During the last two seasons we have been observing a distinctive trend of political theatre that stands up for the subjectivity of artists, enquires about their responsibility towards the audience, advances strong theses about precarity of cultural workers, challenges power relations within the structures of art institutions, and suggests alternative solutions. Their artists interrogate efficacy and force of political theatre today, at the same time battling for the autonomy of their own. They investigate the principles that govern the process of art production – oftentimes with reference to the context of late capitalism, by which it is greatly conditioned. The trend includes the spectacles produced by independent theatre companies and repertory theatres alike. Nearly all of them were created during the 2014/2015 and 2015/2016 seasons, and the majority of them were produced by women.
They were gathered in the 2016 edition of the Theatre Confrontations Festival in Lublin under the name “Autonomy/Institution/Democracy.” Of course, we did not attempt to create a program which would present the whole movement. The goal was much simpler: to point out the phenomenon and initiate a debate around. All of the performances presented last October in Lublin are autothematic, although it does not mean that they concern theatre only. On the contrary – through exploration of the conditions and methods of work and relationships within the institution they are testing new, perhaps more effective forms of political theatre, building alternative structures and communities, searching for new ways of communication with the audience and implementing democracy instead of conversing about it. In “Auto-theatre in Times of Post-truth,” published in the Confrontations’ catalog, Joanna Krakowska makes the first attempt in Poland to name and analyze the new trend. She writes:
Auto-theatre, i.e., theatre whose creators speak from the stage in their own name and under their own surname, not the stage character’s, speak for themselves and about themselves, refer to their own experiences, explore their personal constraints, reveal their weaknesses, problematize their rhetorical context, define and question their identity, reveal the behind-the-scenes theatrical processes, intra-company relations, institutional limitations, economic conditions, ideological anxieties. Auto-theatre is not necessarily a theatrical convention, it is rather a formula for making contact with the viewers based on new principles– honesty, exposure of experience, speaking for oneself, responsibility for one’s words, testing democratic procedure. Auto-theatre is a somewhat desperate attempt at creating a system of reference within the theatre alone, within the company or between the stage and the audience, which is where you may still have an impact on something, instead of – as it has been so far – in the outside world, social life or historical discourse, over which, it seems, we have irrevocably lost influence.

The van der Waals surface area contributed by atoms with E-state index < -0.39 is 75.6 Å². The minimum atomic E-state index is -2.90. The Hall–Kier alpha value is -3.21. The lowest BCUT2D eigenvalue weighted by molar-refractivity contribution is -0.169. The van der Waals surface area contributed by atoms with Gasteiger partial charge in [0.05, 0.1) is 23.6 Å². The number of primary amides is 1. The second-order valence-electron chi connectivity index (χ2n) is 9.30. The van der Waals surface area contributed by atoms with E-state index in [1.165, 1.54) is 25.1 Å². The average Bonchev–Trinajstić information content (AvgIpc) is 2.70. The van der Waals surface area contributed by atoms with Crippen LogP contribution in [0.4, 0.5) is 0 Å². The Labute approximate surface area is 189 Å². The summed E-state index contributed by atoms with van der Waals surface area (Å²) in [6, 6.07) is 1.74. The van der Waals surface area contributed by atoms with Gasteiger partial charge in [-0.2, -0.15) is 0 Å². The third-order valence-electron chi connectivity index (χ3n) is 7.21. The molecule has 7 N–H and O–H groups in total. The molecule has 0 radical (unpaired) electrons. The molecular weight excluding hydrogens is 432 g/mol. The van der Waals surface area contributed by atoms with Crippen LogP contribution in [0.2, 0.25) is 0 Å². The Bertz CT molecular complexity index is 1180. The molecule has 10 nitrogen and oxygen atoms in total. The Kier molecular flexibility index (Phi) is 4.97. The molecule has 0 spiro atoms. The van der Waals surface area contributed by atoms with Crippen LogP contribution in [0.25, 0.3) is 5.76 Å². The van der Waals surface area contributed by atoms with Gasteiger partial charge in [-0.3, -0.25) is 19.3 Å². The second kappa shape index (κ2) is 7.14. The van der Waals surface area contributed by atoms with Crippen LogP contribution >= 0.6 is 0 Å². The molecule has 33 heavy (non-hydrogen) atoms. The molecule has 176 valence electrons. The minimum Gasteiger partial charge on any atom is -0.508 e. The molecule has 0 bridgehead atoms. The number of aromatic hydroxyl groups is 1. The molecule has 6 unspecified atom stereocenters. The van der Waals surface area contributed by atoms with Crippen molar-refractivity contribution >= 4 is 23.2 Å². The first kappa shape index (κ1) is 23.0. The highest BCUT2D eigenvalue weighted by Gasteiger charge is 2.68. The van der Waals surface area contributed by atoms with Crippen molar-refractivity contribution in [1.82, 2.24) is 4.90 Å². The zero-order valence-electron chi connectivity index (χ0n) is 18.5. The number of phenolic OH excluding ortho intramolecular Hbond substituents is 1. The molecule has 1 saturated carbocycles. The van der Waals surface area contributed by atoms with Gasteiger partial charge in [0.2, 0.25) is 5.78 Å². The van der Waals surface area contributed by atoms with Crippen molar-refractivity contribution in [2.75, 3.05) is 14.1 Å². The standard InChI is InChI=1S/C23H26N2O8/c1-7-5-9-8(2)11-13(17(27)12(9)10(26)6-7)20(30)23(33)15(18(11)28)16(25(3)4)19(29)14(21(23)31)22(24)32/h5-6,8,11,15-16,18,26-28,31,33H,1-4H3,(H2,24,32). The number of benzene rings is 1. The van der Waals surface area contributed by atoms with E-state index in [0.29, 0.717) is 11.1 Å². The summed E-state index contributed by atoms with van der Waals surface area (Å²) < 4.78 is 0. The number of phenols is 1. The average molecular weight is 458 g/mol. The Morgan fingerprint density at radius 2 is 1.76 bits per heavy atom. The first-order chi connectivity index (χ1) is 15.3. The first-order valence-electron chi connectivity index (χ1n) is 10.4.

However, a proposal for political theatre oriented like that is burdened with high risk: testing new social solutions, new methods of work, structures of production or community formation is at the core of late capitalism. As a result, these activities may easily serve to reinforce the system rather than undermine it; it may expropriate them and transform them into yet another product, divested of emancipatory and critical potential. It is described by Bojana Kunst in her book Artist at Work, the publication of which, prepared together with The Zbigniew Raszewski Theatre Institute in Warsaw, accompanies the program of this year’s Confrontations and initiates the activities of the Performative Centre. It is the first edition of Bojana Kunst’s work in Polish – in our opinion a pivotal one to understand how contemporary changes in art are closely related to transformations within late capitalism. We are convinced that paradigmatic changes that have been taking place over the last decades in the methods and modes of work, as well as institutional practices within the field of art, are closely related to transforming processes and conditions of production within a much broader domain, resulting from the transition of industrial capitalism into cognitive one. The late phase of capitalism and the related post-Fordist methods of production, based on the economy of knowledge, affect, emotion, requiring constant creativity, mobility and flexibility, have blurred the boundaries between the time (and space) of work and privacy, impacting indirectly on the change of working conditions of artists and art producers.
This post originally appeared in East European Performing Arts Platform on April 5, 2017 and has been reposted with permission.
This post was written by the author in their personal capacity.The opinions expressed in this article are the author’s own and do not reflect the view of The Theatre Times, their staff or collaborators.